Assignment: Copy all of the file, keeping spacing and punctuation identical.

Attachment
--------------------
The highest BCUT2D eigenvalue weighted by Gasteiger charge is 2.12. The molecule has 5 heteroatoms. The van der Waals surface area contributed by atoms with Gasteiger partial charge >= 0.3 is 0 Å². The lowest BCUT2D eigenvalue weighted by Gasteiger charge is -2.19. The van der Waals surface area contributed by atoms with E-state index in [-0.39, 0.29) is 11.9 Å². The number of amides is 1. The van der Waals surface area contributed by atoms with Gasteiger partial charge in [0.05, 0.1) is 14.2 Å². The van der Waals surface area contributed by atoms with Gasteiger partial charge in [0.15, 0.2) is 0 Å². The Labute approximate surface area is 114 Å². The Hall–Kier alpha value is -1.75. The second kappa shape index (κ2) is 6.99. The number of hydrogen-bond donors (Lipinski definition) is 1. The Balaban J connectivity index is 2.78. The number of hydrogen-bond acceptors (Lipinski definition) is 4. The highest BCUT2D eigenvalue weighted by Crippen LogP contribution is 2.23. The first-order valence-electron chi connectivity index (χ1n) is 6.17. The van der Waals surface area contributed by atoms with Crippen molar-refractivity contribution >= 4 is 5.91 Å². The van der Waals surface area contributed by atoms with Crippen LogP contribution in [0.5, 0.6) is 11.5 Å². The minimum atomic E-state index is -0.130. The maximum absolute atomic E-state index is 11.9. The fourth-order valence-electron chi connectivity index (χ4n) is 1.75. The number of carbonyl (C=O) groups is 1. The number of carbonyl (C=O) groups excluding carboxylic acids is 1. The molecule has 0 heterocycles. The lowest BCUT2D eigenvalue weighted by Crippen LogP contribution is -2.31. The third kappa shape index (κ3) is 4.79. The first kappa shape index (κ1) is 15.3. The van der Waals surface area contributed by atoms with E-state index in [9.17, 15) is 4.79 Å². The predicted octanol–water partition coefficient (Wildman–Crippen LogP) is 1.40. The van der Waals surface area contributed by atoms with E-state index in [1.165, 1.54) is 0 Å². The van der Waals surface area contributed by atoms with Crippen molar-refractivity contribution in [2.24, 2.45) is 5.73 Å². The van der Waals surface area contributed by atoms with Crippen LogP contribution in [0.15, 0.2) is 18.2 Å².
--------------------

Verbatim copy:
The highest BCUT2D eigenvalue weighted by Gasteiger charge is 2.12. The molecule has 5 heteroatoms. The van der Waals surface area contributed by atoms with Gasteiger partial charge >= 0.3 is 0 Å². The lowest BCUT2D eigenvalue weighted by Gasteiger charge is -2.19. The van der Waals surface area contributed by atoms with E-state index in [-0.39, 0.29) is 11.9 Å². The number of amides is 1. The van der Waals surface area contributed by atoms with Gasteiger partial charge in [0.05, 0.1) is 14.2 Å². The van der Waals surface area contributed by atoms with Gasteiger partial charge in [0.15, 0.2) is 0 Å². The Labute approximate surface area is 114 Å². The Hall–Kier alpha value is -1.75. The second kappa shape index (κ2) is 6.99. The number of hydrogen-bond donors (Lipinski definition) is 1. The Balaban J connectivity index is 2.78. The number of hydrogen-bond acceptors (Lipinski definition) is 4. The highest BCUT2D eigenvalue weighted by Crippen LogP contribution is 2.23. The first-order valence-electron chi connectivity index (χ1n) is 6.17. The van der Waals surface area contributed by atoms with Crippen molar-refractivity contribution >= 4 is 5.91 Å². The van der Waals surface area contributed by atoms with Crippen LogP contribution in [0.5, 0.6) is 11.5 Å². The minimum atomic E-state index is -0.130. The maximum absolute atomic E-state index is 11.9. The fourth-order valence-electron chi connectivity index (χ4n) is 1.75. The number of carbonyl (C=O) groups is 1. The number of carbonyl (C=O) groups excluding carboxylic acids is 1. The molecule has 0 heterocycles. The lowest BCUT2D eigenvalue weighted by Crippen LogP contribution is -2.31. The third kappa shape index (κ3) is 4.79. The first kappa shape index (κ1) is 15.3. The van der Waals surface area contributed by atoms with E-state index in [9.17, 15) is 4.79 Å². The predicted octanol–water partition coefficient (Wildman–Crippen LogP) is 1.40. The van der Waals surface area contributed by atoms with E-state index in [1.165, 1.54) is 0 Å². The van der Waals surface area contributed by atoms with Crippen molar-refractivity contribution in [2.24, 2.45) is 5.73 Å². The van der Waals surface area contributed by atoms with Crippen LogP contribution in [0.15, 0.2) is 18.2 Å².